In the last article, we discussed how landlords can require security deposits, and the rules that apply to accepting deposits (such as holding them in escrow). In this article, we want to add to that discussion with the topic of non-refundable fees.

Differences between Security Deposits and Non-Refundable fees

Security Deposits are amounts of money the Landlord requires to be paid up front in case the property is later damaged. There are laws in Oklahoma that require Landlords to hold security deposits in separate bank accounts.

However, Landlords may also charge non-refundable fees, and they regularly do. An example of which would be a fee for pets. The landlord may charge a range of fees, depending on how many pets, the size or type of pet, and other criteria. This could be in addition to or in replacement a related deposit.

For instance, a landlord could charge a non-refundable pet fee, and also a pet deposit. What is important here is the operative word “deposit.” Whenever the word “deposit” is used, it implies the funds are refundable, and also are maintained separately from other fees collected, such as rent.

Landlords in Oklahoma must hold Security Deposits in escrow account

Oklahoma law requires the landlord to actually maintain these funds in a separate, escrow account. That means that the Landlord or property manager should not place the funds for the tenants security deposit in the operating account, but in a completely separate bank account. In addition, it must be an account that is federally insured.

When it comes time to apply the deposited funds toward any damage at the end of the lease term, the landlord must prepare a written statement itemizing how the funds were used.

On the other hand, then you have nonrefundable fees.

Landlords may immediately convert Non-Refundable Fees into operating capital

A landlord may charge a nonrefundable fee related to the lease. Examples include move-in fees, pet fees, and other types of fees.

If the tenant is agreeable, the Landlord could charge a fee equivalent to the typical security deposit, but make it non-refundable. The key is whether the item is called a fee or a deposit. If the tenant is paying a deposit as a form of bond toward potential damage, then the rules about keeping it in escrow apply.

But if the landlord is merely charging a fee, and not describing it as a security deposit, then it is simply a matter of whether the tenant is willing to pay such a fee in order to get the lease.

Charging both a Security Deposit and a Non-Refundable Fee

The landlord may choose to charge both a security deposit and a nonrefundable fee. Depending on the value of the rental property, and any associated amenities, this may be very much appropriate.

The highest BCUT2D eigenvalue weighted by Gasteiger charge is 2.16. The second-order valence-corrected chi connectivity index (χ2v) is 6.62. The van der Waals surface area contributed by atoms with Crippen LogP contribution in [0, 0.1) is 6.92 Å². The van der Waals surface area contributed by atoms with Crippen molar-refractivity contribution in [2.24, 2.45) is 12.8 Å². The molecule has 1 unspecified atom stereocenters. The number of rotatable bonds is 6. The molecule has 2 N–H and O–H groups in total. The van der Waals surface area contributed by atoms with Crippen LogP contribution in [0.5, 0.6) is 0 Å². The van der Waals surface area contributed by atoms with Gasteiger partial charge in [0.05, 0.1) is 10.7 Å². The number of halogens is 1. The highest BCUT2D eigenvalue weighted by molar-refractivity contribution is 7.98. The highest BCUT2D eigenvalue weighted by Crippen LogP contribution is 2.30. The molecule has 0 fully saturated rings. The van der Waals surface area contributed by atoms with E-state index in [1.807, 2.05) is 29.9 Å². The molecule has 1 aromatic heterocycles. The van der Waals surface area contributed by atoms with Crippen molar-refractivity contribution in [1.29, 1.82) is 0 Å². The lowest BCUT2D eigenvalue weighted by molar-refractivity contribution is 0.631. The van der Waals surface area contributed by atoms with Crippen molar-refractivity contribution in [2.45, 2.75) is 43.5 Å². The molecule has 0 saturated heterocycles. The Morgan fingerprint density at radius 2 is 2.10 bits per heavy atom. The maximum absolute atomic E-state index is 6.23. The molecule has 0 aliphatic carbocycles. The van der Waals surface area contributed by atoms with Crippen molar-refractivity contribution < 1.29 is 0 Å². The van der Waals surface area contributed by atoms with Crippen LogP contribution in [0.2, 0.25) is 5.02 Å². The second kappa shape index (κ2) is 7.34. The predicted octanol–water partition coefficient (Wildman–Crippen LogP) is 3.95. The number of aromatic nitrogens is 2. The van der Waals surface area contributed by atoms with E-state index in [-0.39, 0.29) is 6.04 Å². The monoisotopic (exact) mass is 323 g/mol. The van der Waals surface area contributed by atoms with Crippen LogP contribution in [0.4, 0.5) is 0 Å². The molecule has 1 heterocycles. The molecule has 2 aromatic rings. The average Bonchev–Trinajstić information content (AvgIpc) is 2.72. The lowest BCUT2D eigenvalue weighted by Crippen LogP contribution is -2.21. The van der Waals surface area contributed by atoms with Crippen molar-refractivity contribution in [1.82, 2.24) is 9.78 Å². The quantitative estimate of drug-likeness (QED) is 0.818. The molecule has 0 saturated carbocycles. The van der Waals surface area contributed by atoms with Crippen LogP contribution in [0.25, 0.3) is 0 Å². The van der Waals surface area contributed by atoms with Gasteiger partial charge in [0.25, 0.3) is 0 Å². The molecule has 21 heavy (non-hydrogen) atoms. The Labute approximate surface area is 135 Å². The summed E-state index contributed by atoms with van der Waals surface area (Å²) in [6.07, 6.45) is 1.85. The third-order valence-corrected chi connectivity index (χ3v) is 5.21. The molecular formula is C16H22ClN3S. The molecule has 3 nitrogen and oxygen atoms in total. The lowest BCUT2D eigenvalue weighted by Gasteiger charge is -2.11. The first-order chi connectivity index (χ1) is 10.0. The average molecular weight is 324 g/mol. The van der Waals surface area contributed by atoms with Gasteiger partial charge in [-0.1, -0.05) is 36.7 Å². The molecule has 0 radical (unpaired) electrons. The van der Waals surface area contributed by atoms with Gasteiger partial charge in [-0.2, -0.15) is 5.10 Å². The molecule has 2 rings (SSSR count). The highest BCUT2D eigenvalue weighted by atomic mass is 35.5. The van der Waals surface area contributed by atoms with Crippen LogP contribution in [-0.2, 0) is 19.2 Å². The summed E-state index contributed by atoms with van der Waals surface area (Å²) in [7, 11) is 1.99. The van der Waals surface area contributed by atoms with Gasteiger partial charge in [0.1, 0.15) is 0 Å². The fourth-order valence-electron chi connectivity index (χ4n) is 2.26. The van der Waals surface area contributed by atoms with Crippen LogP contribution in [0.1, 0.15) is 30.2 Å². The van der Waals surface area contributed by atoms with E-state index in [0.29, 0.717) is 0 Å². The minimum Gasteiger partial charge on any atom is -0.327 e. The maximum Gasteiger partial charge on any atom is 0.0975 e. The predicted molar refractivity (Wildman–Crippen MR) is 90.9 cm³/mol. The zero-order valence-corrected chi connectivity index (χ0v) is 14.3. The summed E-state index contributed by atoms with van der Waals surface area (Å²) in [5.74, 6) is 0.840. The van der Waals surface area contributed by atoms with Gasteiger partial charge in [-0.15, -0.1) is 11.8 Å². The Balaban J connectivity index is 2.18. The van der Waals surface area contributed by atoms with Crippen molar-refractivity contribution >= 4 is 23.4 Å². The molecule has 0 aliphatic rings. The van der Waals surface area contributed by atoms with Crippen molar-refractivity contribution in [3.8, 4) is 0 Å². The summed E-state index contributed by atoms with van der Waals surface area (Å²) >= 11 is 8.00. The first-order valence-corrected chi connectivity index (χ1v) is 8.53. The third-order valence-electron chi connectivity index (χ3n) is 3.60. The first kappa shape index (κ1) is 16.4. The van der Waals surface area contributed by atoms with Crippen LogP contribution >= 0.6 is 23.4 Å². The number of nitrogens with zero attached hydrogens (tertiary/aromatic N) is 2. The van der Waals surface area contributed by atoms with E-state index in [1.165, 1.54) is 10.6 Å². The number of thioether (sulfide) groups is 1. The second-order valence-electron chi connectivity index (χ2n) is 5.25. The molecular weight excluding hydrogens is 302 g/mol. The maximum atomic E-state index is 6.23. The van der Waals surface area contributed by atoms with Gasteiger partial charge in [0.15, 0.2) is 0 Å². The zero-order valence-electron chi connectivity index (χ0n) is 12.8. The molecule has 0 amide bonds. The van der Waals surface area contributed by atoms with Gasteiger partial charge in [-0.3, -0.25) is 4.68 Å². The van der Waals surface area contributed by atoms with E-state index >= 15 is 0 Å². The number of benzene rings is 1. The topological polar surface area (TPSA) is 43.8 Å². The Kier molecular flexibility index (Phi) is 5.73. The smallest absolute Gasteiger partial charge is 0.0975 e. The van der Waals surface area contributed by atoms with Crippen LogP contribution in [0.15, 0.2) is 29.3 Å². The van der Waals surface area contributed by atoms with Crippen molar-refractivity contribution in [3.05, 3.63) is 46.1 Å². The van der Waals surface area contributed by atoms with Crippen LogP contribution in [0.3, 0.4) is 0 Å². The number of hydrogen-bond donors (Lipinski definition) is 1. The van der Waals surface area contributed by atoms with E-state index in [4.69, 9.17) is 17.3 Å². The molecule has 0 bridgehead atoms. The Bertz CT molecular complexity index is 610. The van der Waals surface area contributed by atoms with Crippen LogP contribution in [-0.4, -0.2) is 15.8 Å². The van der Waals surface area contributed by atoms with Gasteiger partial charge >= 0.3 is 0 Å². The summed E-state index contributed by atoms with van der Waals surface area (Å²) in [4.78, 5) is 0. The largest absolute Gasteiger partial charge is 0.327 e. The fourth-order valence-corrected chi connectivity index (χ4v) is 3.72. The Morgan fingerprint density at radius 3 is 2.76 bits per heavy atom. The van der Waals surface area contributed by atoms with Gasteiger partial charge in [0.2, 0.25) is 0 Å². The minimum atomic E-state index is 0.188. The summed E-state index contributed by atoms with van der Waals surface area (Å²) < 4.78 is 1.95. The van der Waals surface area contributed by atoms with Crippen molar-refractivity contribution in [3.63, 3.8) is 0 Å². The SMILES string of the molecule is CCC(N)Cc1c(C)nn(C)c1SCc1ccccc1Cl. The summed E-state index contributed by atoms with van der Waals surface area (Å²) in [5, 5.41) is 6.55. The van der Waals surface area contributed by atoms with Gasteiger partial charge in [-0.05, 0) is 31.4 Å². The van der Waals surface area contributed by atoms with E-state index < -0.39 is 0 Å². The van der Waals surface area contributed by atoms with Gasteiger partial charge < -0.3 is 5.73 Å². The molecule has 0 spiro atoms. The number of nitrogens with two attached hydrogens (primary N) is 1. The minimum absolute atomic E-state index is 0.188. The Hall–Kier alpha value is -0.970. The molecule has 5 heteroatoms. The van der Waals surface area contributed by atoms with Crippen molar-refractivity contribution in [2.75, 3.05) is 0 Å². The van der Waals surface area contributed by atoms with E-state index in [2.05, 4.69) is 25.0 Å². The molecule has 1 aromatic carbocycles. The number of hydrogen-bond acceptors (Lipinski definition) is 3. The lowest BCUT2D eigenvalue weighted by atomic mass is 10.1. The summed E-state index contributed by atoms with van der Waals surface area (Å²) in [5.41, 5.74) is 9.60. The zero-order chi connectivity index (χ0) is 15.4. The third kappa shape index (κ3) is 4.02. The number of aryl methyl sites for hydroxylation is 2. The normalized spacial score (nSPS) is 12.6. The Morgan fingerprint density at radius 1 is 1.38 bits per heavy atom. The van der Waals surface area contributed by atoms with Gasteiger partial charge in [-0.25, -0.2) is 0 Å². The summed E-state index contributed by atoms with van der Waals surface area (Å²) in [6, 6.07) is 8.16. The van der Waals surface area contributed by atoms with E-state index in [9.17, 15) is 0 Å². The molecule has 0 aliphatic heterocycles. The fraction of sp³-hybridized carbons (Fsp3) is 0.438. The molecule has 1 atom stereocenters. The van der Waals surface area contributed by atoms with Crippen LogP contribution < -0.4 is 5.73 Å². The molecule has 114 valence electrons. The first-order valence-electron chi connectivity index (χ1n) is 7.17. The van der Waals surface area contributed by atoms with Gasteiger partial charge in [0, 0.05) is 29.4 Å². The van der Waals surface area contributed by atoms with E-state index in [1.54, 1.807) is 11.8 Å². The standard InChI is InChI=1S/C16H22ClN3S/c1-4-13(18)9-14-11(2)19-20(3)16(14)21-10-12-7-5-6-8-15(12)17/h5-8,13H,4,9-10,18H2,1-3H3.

For example, an upscale rental property with expensive amenities might be vulnerable to damage, and therefore a security deposit would be appropriate. In addition, however, the landlord may charge a non-refundable fee as well simply because there is a certain amount of wear and tear that cannot be undone. Even if the tenant causes no unusual damage, the simple “wear and tear” may be enough to justify a nonrefundable fee.

At the end of the day, it is a free market and the tenant and the landlord can decide. If the landlord charges too many fees, then tenants will lose interest in the property. The landlord can only charge what tenants are willing to pay.

Can Landlords legally charge Non-Refundable Fees to Tenants in Oklahoma?

The answer is yes. The most basic example is an application fee.

Generally, when a landlord or property manager puts a property on the market for rent, they will have certain criteria that provides who may rent the apartment. That criteria could include underwriting requirements, such as employment and income requirements. It could also include things like criminal history or credit reporting.

There is a decent amount of administrative work that goes into reviewing applications, and for that time and effort, property managers may charge a fee. Hence, this is why Application Fees are charged.

Landlords may choose to charge fees for having pets, that are separate and distinct from pet deposits. A pet deposit is an amount of money, held in escrow, for the purpose of reimbursing or compensating for damage caused by the pets. If there is no damage, then the pet deposit is refunded at the end of the lease term.

However, a Landlord may decide to charge a nonrefundable fee because of the wear and tear caused by the pet. The landlord may just not like pets and decide to charge extra fees. There is no such thing as “pet discrimination” unless the pet is actually a service animal.

Landlords can avoid problems with fees and deposits by having a well-written lease

It is easy to see how the differences between deposits and fees can be misunderstood. Especially by tenants who are expecting a refund of the money they paid. You do not want a tenant misinterpreting the fees that were charged. You especially do not want a judge misinterpreting these two things

The best way to avoid these problems is to have a written lease that clearly lays out these differences.  Every item that is billed should clearly be identified as a deposit or as a nonrefundable fee. The lease should not contain phases like “nonrefundable deposit” as that can lead to further confusion.

In addition to using clear names for these items, the lease should also provide clear explanations, that further reinforce the type of fee or deposit being charged.

The more you can define and explain in the lease, the less explaining you will have to do later in court or to the tenant asking for a refund.

Contact the Landlord Lawyer if you need an Eviction in Oklahoma County

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